The Abbasids, founded by the Arab Abul Abbas, replaced the Umayyads in early 750. They treated Lebanon and Syria as conquered countries, and their harshness led to several revolts, including an abortive rebellion of Lebanese mountaineers in 759. By the end of the tenth century, the amir of Tyre proclaimed his independence from the Abbasids and coined money in his own name. However, his rule was terminated by the Fatimids of Egypt, an independent Arab Muslim dynasty.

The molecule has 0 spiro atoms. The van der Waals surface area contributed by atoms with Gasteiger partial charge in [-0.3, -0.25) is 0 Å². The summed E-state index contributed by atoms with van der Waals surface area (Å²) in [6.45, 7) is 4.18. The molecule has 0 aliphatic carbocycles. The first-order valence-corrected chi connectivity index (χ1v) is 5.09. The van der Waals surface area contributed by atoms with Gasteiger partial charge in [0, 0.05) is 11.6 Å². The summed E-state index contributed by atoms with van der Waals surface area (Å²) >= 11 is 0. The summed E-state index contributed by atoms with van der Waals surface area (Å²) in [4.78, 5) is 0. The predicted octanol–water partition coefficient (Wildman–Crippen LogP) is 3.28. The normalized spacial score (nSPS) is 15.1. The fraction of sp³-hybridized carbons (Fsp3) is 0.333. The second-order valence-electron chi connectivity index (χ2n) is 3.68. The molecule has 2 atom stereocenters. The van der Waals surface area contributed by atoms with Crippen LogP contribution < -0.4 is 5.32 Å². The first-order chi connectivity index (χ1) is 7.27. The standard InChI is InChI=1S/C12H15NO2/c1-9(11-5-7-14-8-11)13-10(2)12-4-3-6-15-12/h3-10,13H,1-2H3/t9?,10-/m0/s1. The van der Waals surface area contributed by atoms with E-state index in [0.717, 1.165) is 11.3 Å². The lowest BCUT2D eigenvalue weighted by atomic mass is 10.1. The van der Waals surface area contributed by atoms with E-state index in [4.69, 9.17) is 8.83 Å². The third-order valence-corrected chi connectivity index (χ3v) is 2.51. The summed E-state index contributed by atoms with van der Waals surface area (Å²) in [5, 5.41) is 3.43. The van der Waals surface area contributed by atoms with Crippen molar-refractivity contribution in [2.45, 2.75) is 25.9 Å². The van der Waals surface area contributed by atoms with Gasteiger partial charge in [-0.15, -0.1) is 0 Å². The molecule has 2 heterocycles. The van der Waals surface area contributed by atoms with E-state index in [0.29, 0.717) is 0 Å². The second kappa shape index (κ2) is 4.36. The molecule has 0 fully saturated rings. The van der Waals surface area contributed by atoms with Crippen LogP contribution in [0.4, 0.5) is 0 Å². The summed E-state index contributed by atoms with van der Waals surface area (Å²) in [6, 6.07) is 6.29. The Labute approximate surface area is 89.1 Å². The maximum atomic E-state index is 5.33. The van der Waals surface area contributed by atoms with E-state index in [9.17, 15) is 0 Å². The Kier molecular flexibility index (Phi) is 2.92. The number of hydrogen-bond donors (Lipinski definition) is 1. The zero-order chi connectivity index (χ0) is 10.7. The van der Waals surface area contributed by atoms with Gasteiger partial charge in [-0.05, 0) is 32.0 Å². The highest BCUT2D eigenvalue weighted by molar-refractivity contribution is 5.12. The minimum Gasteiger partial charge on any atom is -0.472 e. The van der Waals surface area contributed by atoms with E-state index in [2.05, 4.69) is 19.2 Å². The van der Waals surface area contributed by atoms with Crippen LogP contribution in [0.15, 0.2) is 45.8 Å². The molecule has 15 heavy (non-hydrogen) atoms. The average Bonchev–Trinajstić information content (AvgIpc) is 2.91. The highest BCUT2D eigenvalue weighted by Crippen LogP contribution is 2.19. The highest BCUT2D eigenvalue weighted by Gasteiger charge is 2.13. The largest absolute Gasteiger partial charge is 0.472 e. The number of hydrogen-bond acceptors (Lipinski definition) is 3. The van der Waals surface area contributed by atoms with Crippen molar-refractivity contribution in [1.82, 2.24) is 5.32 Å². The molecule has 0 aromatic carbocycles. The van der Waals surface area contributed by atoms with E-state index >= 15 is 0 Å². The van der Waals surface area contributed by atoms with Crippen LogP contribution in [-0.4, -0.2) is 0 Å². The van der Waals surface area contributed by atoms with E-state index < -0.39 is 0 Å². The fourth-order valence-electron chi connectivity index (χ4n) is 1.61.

Arab rule under the Umayyads and Abbasids had a profound impact on the eastern Mediterranean area and, to a great degree, was responsible for the composition of modern Lebanese society. It was during this period that Lebanon became a refuge for various ethnic and religious groups. The presence of these diverse, cohesive groups led to the eventual emergence of the Lebanese confessional state, whereby different religious communities were represented in the government according to their numerical strength. The ancestors of the present-day Maronites were among the Christian communities that settled in Lebanon during this period. To avoid feuds with other Christian sects in the area, these followers of Saint John Maron moved from the upper valley of the Orontes River and settled in the picturesque Qadisha Valley, located in the northern Lebanon Mountains, about twenty-five kilometers southeast of Tripoli.